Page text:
We've looked at Andrew Bonar's response to the death of his wife, lessons we can learn from Bonar's grief, and Hudson Taylor's loss of his wife and newborn baby. This week, in our final episode in this series on Bereavement, we look at John Newton's life as a guide for godly grief.
John Newton, the great 18th-century pastor and hymnist who was radically converted after serving as a captain of slave ships, walked through loss as well. John Newton lost his wife, Mary. Mary was Newton's childhood sweetheart. He called her "Polly" and she was incredibly dear to him. He always admired her and thought she excelled him in nearly every area. They had an ever-deepening friendship in marriage.
But Mary Newton had many bouts of sickness that confined her to her bed. She was spiritually warm and mature. However, she had serious spiritual struggles near the end of her life. She became terrified of dying. For John Newton, this was “hard to bear indeed.”
Mary is not the only Christian to struggle near the end of her life. Even the strongest of believers have experienced this in old age or pain. We must trust that their lives—and ours, too—are hid in Christ.
At one point, she grew stronger and was able to express her assurance of God’s love to John, which was a great comfort to him. But soon, Mary lost her eyesight and her ability to speak. She became weaker and weaker. “I hope her sufferings will soon be over,” Newton writes. When she drew her last breath, Newton felt a deep relief that Mary was resting with Jesus. Miraculously, Newton wrote, “The Lord strengthened me and I was strong.” Newton even preached multiple times the next day. He preached from the following passage in Habakkuk:
“Although the fig tree shall not blossom, neither shall fruit be in the vines; the labour of the olive shall fail, and the fields shall yield no meat; the flock shall be cut off from the fold, and there shall be no herd in the stalls: Yet I will rejoice in the Lord, I will joy in the God of my salvation” (Habakkuk 3:17-18).
Newton’s grief came in waves in the following months and years. “I have seldom passed two minutes without feeling a void within that Thou alone can supply.”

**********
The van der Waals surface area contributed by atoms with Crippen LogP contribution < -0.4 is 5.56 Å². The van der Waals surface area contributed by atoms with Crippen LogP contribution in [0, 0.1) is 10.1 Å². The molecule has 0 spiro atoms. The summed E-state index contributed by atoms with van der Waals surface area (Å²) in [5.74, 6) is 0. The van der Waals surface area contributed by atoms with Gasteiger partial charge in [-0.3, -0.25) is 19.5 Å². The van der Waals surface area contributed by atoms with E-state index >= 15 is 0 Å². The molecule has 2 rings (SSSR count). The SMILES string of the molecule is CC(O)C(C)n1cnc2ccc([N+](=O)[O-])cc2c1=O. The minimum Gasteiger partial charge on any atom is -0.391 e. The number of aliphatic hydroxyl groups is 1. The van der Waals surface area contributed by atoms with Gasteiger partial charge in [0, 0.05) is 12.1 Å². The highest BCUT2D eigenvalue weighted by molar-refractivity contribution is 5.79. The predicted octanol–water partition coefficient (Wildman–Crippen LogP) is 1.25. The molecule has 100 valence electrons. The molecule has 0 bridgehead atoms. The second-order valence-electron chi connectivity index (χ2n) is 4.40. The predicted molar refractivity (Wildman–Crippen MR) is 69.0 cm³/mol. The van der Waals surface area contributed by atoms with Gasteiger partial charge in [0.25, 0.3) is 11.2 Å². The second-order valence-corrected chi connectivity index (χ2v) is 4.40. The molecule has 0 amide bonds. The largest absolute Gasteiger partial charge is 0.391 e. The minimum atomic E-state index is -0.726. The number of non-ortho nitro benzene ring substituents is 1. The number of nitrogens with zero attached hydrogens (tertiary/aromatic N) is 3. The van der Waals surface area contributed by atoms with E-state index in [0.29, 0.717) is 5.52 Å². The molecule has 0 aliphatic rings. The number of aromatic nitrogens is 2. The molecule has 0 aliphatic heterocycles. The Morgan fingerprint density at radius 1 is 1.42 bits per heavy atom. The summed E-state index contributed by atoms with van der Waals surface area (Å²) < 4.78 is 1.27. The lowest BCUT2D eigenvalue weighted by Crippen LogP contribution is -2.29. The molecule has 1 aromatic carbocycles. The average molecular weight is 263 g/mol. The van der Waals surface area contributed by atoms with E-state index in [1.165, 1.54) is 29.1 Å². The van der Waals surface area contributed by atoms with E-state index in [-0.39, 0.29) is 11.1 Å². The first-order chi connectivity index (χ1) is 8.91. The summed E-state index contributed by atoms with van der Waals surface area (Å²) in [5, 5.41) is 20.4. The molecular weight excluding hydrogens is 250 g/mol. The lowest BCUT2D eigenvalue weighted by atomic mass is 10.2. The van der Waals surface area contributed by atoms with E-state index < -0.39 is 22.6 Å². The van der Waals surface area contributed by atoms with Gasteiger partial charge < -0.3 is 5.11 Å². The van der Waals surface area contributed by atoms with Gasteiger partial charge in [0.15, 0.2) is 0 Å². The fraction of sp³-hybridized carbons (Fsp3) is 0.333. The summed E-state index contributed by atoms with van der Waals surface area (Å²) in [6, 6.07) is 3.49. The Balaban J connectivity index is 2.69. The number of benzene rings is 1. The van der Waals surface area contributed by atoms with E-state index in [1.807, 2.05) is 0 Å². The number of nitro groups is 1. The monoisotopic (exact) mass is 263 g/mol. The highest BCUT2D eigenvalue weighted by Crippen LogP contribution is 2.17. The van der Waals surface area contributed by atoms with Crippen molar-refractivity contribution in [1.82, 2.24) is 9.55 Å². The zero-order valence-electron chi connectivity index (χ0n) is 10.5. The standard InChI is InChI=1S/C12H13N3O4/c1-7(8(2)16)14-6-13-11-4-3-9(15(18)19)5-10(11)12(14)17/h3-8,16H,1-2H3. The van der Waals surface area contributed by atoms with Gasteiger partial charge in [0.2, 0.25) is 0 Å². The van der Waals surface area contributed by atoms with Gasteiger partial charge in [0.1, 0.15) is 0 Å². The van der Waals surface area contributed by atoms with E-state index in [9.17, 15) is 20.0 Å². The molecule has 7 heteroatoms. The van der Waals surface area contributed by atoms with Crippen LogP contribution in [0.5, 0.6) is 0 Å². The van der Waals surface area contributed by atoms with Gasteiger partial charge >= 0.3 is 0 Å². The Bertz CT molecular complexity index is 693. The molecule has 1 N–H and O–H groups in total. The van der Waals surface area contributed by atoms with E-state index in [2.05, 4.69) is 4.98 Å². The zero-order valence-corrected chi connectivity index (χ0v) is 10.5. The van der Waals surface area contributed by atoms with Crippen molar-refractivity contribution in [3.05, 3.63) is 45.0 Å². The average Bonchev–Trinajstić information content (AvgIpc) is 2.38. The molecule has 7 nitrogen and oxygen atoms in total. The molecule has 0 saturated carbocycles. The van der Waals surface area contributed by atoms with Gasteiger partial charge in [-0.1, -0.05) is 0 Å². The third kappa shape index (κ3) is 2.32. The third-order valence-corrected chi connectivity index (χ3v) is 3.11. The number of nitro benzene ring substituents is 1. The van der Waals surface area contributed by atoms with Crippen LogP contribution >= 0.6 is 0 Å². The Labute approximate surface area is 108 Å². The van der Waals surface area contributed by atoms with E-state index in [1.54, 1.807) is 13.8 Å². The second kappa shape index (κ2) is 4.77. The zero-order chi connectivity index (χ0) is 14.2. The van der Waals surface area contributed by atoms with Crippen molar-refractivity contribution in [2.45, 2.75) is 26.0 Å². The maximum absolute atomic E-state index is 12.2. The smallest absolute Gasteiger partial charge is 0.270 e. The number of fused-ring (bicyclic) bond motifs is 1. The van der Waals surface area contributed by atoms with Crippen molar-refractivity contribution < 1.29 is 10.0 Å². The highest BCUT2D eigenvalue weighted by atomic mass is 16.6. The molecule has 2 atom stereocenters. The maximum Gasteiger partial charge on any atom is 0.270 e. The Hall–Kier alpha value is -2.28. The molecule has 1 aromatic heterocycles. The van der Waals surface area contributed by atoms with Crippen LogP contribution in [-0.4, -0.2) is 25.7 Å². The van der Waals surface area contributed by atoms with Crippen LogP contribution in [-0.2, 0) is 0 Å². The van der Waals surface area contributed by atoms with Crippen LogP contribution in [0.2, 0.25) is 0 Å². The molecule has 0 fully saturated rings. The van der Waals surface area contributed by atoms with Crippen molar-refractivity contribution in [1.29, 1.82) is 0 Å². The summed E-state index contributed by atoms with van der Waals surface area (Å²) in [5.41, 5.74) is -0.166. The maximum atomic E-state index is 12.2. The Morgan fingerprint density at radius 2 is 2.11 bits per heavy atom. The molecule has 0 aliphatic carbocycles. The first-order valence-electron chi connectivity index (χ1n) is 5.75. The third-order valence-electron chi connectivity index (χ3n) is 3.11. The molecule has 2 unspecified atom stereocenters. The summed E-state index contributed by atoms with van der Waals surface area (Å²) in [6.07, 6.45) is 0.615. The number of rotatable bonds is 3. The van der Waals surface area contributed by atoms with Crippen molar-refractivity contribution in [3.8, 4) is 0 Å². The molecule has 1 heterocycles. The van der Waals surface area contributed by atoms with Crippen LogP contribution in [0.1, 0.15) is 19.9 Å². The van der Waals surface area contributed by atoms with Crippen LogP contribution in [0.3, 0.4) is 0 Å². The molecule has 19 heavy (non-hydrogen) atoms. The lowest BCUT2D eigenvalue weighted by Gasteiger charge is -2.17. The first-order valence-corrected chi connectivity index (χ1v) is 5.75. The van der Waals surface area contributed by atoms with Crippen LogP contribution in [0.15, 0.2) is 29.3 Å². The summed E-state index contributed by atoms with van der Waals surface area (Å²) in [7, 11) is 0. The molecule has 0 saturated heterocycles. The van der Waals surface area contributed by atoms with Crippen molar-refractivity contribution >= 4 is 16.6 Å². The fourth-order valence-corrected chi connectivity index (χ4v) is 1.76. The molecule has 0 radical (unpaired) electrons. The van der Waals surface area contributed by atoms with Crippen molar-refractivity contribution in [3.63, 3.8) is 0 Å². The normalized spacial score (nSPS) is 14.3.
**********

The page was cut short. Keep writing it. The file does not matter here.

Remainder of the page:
How do we make good use of the trials we walk through? Newton says they should stir us to pray. “Troubles rouse our spirits and constrain us to call upon the Lord in good earnest.” Trials remind us that this world is not our rest, not our home. It calls our minds and hearts up to God in heaven.
How tedious and tasteless the hours
When Jesus no longer I see!
Sweet prospects, sweet birds and sweet flow’rs,
Have all lost their sweetness to me.
The midsummer sun shines but dim,
The fields strive in vain to look gay;
But when I am happy in Him
December’s as pleasant as May.
Content with beholding His face,
My all to His pleasure resigned;
No changes of season or place,
Would make any change in my mind.
While blessed with a sense of His love,
A palace a toy would appear;
And prisons would palaces prove,
If Jesus would dwell with me there.
For this week’s Supporter Appreciation Episode, take a look behind-the-scenes of our Church Filming Trip. Our crew drives from Rome, Italy to Lyon, France. Learn why we went to Lyon, the important role Lyon plays in Christian History, and get a sneak peek at some authentic Italian Food (i.e., McDonald's).
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John Newton: From His Grace to Amazing Grace, Jonathan Akin